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Quick Intro
Acess is a POSIX based (not fully compatable, due to some design decisions) operating system developed primarily by John Hodge (a.k.a. thePowersGang).
It's primary design principle is simplicity. This means that if a feature will make the codebase cluttered, it is dropped until it can be implemented in a clean way.
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Latest news posts
GUIv3 Released (belated announcement) Posted 2012-03-31 23:07:08 by thePowersGang

Ok, so in the beginning, back with AcessOS/AcessBasic, there was AxWin. It was my attempt at making a GUI system, and to an extent, it worked... although I never wrote anything real for it. Then I started work on AxWin2, which was going to be a very tablet/iOS style interface. There would be no windows, just full screen tabs. This turned out to be a nightmare to implement, and the lack of dialogs would have crippled it.

So, I started planning AxWin3. This sat unloved in the git tree for quite a while, until not long after the 0.13 release, I started really working on it. 0.14 is the first GUI release, however stability is questionable.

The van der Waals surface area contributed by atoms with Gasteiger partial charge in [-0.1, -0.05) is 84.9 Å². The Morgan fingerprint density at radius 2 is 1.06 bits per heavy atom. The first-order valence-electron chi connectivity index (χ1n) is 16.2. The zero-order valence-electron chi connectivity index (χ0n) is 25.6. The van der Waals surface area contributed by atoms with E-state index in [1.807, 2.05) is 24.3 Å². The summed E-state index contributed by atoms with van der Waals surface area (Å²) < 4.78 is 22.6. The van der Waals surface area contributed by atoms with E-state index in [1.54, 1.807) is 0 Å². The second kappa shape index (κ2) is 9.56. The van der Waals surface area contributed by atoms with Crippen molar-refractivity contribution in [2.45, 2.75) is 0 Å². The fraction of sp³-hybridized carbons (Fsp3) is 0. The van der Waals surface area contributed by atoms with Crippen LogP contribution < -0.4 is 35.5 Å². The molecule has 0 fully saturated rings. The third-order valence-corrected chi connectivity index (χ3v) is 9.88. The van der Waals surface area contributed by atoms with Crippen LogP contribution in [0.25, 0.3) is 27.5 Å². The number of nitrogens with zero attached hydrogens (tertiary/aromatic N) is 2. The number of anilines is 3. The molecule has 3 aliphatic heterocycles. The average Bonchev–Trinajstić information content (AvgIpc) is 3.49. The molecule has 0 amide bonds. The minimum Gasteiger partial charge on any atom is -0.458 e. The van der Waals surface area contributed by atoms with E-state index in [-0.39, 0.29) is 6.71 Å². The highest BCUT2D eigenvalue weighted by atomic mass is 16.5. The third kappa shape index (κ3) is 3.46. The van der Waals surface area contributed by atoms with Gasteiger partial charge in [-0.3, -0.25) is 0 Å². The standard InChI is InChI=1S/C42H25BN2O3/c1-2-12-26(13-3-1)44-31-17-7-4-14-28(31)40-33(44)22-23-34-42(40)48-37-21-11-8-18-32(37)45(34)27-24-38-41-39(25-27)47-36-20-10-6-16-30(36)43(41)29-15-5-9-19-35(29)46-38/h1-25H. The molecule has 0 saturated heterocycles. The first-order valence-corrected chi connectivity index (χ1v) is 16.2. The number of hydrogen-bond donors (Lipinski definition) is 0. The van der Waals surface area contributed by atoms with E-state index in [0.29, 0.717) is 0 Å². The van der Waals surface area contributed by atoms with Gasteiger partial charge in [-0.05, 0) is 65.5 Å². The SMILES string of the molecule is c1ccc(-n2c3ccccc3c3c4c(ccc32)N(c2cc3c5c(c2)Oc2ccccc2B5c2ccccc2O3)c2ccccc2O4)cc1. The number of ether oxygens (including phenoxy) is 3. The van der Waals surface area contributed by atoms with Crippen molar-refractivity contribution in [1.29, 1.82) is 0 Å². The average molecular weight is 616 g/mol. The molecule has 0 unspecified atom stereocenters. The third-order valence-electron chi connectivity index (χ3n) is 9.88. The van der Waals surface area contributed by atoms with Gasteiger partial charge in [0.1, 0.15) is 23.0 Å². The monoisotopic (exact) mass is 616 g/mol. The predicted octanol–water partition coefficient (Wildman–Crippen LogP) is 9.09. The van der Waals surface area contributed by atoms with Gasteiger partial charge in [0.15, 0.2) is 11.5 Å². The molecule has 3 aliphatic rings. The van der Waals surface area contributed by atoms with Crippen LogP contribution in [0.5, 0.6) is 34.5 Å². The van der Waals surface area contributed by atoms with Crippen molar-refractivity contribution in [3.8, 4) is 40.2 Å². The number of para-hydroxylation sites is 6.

On that note, I plan to finish bugfixing everything sometime soon (at least for this round of features) and release 0.15

ASCII Star Wars Posted 2011-08-07 12:54:41 by thePowersGang

In preparation for the UWA open day next weekend, I have been giving the Acess2 networking code a real workout using the telnet ASCII Star Wars stream from towel.blinkenlights.nl (thanks to the guys who made that)

After several days of fixing fiddly bugs (including some dumb ones in non-networking code), I managed to get the entire show to play through. :)

The next week will be spent cleaning up some little issues and getting the display presentable, so I can show it off for the UCC's stand.

Suddenly, new release Posted 2011-02-13 20:10:36 by thePowersGang

So, finally after three months, I've uploaded a new release file. Most of the changes between the two versions have been in the networking code (implementing routing tables, cleaning up usability issues).

Aside from that, there were a heap of bugs fixed and issues resolved (e.g. user apps shouldn't be able to segfault and take out the kernel any more)

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